What a sight was there! The old woman on the very brink of the grave, hardened by a careless, worldly life, with her senses so far gone that it seemed doubtful whether she had power to follow the words with head or heart; and by her side the little kneeling child, just beginning life, unhardencd—wo may almost say unstained by wilful sin. Her little hands wero put together, and perfectly still she knelt until the prayer was over, when she rose in silence, and took her seat again; and I felt that how little soever she had, with her mind, understood the prayer, she had most truly worshipped God. For two or three weeks I visited that old woman, watching for some signs of repentance, some tokens of softening, and sad at heart as tho holy words seemed to fall on an untouched henrt, if not unheeding ears. But ono bright spot was always in that room when I was there— the little ono on her low stool—tho little one on her bended knees.

It may seem strange, but I went many times before I spoke to the child, though a smile always passed between us as she gave mo one of her shy glances. There seemed something sacred about her, and I did not like to break the spell; but at length I put my hand upon her head, and said a few words to her, and she repeated to me the Lord's Prayer in her broken words. Just before I returned to my own home tho old woman died, and I saw no more of Little May, though her memory dwelt with me.

Five years after this I was once again on a visit to Mr. and Mrs. Benson. It was winter, and a damp rainy Sunday evening. Wrapped up with cloaks and shawls, however, I ventured to the evening sen-ice. Few were in tho church when I entered, and I sat down alone at one end of the front seat, which was the one usually occupied by Mrs. Benson, although there was no rail in front to lean against while kneeling, which most people prefer. I however always liked this seat, because thero was nothing in front to attract attention.

Presently the door opened, and a little child entered, walked up the church, knelt down at my side, put her hands together, and was still. I watched, and was struck by her position thus kneeling, and thought to myself " Surely that must be a sight such as angels love to look at; nay more, Jesus Christ himself must be near that little one, looking down well pleased; as near as when He tookthe child in His arms, and said,' Suffer the little children to come unto me and forbid them not: for of such is the kingdom of heaven.'" (St. Mark x. 14.) The child's whole manner was so reverent, so simple, and self-forgetful. She continued longer on her knees than many a grown person on entering church, though only the time it would take to say a short prayer carefully ; nnd then she rose and sat down. I could not catcli a sight of her face, covered with a brown hat—indeed I felt I should learn but a bad lesson from her, if I even tried then, or thought of other things than of the service in which we were about to engage, so I opened my Prayer Book to read a Psalm. Still I could not help seeing her Prayer Book too was open, and she seemed to be learning or repeating something to herself. The service began, and through all the responses I heard a gentle voice, and was conscious of a little figure kneeling, standing, and sitting at my side, though indeed it sat so quietly through the sermon, that I almost forgot its presence. The service was ended, and as I rose, she rose too, and now I caught a sight of rosy cheeks, and a timid glance, I knew—no, I could not be mistaken. It was no other than my Little May—the same gentle, innocent-looking little thing as ever; far from pretty, but looking good, and happy and bright. She recognised me, smiled, courtesied, and was gone.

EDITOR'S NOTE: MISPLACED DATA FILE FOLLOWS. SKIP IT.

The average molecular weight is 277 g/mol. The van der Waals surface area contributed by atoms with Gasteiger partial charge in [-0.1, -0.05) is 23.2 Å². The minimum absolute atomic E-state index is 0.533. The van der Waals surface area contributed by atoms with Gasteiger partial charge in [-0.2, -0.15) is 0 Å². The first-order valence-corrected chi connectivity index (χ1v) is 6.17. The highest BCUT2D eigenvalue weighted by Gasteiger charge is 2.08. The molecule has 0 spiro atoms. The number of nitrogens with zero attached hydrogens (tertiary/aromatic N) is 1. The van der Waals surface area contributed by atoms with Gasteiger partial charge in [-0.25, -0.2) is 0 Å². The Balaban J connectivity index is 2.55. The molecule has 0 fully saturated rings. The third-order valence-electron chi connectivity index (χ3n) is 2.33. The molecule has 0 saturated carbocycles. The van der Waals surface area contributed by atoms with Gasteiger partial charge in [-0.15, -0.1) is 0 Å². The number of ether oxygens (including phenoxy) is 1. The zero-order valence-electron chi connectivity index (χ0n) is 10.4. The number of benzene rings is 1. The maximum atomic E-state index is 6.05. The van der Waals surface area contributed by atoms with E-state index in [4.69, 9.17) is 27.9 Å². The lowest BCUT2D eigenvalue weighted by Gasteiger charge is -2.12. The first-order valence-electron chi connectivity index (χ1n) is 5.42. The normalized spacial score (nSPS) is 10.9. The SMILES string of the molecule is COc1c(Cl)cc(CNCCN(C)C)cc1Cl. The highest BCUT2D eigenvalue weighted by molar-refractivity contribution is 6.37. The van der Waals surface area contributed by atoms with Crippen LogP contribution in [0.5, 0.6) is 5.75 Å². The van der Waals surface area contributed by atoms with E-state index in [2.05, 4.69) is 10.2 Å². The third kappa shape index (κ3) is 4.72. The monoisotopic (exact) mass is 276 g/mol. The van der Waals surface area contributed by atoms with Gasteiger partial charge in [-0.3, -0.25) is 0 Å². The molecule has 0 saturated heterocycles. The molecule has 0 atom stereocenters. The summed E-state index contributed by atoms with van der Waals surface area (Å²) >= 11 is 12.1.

I will ask about her, I thought. And no sooner were we once more seated by the fire in that pleasant vicarage drawing-room, than I said—

"I want to hear all you can tell me of the little girl that sat by my side this evening."

"Oh! Little May Greenwood, you mean, I am sure, said Mrs. Benson, "she always conies to that scat if there is room; she likes to bo at my side if she can. Dili not you recognise your little friend?"

"I did," I replied, "just as tho sen-ice ended. What sort of a child is she?"

"Oh! she is a good, merry little thing," said Mrs. Benson, " tho happiest, best, cliild in the school."

"Merry ; that is not what I should have fancied of her," I said.

"Oh ! but she is very merry, in a quiet way. I know she has a demure look about her, but if there is a bit of innocent fun going on May is sure to have a hand in it; if an innocent joke passes from mouth to mouth you may be sure it started witli May." j

"Aro you talking of May Greenwood?" asked Mr. Benson, just then entering the room.

"Yes, Miss N. was surprised to hear she was merry."

"Oh, yes," he continued; "she is a merry, comical little thing, with a fund of good sense into tho bargain. Her expression when any fun is going on is worth anything, I think."

"But you say she is a good child too?" I said.

"Oh, yes, a very good child. Don't you think the two can go together?"